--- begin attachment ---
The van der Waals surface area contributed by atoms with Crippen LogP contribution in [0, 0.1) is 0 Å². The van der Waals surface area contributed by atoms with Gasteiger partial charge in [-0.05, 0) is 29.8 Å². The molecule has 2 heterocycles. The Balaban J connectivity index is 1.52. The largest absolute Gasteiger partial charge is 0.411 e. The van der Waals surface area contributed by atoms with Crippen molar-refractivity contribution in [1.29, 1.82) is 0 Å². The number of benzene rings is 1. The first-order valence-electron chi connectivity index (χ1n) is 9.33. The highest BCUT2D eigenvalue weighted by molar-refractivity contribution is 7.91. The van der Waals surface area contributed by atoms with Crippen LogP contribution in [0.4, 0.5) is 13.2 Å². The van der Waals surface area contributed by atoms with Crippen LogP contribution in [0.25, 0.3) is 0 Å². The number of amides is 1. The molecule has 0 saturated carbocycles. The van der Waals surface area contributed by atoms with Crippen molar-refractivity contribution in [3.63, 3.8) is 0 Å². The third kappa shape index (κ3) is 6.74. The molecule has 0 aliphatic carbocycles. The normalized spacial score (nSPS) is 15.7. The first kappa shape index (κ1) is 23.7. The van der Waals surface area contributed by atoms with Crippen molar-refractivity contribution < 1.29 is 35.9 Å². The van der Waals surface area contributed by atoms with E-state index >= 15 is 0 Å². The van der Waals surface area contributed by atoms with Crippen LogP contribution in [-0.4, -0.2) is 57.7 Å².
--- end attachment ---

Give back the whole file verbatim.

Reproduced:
The van der Waals surface area contributed by atoms with Crippen LogP contribution in [0, 0.1) is 0 Å². The van der Waals surface area contributed by atoms with Gasteiger partial charge in [-0.05, 0) is 29.8 Å². The molecule has 2 heterocycles. The Balaban J connectivity index is 1.52. The largest absolute Gasteiger partial charge is 0.411 e. The van der Waals surface area contributed by atoms with Crippen molar-refractivity contribution in [1.29, 1.82) is 0 Å². The number of benzene rings is 1. The first-order valence-electron chi connectivity index (χ1n) is 9.33. The highest BCUT2D eigenvalue weighted by molar-refractivity contribution is 7.91. The van der Waals surface area contributed by atoms with Crippen LogP contribution in [0.4, 0.5) is 13.2 Å². The van der Waals surface area contributed by atoms with Crippen LogP contribution in [0.25, 0.3) is 0 Å². The number of amides is 1. The molecule has 0 saturated carbocycles. The van der Waals surface area contributed by atoms with Crippen molar-refractivity contribution in [3.63, 3.8) is 0 Å². The third kappa shape index (κ3) is 6.74. The molecule has 0 aliphatic carbocycles. The normalized spacial score (nSPS) is 15.7. The first kappa shape index (κ1) is 23.7. The van der Waals surface area contributed by atoms with Crippen molar-refractivity contribution < 1.29 is 35.9 Å². The van der Waals surface area contributed by atoms with E-state index >= 15 is 0 Å². The van der Waals surface area contributed by atoms with Crippen LogP contribution in [-0.4, -0.2) is 57.7 Å².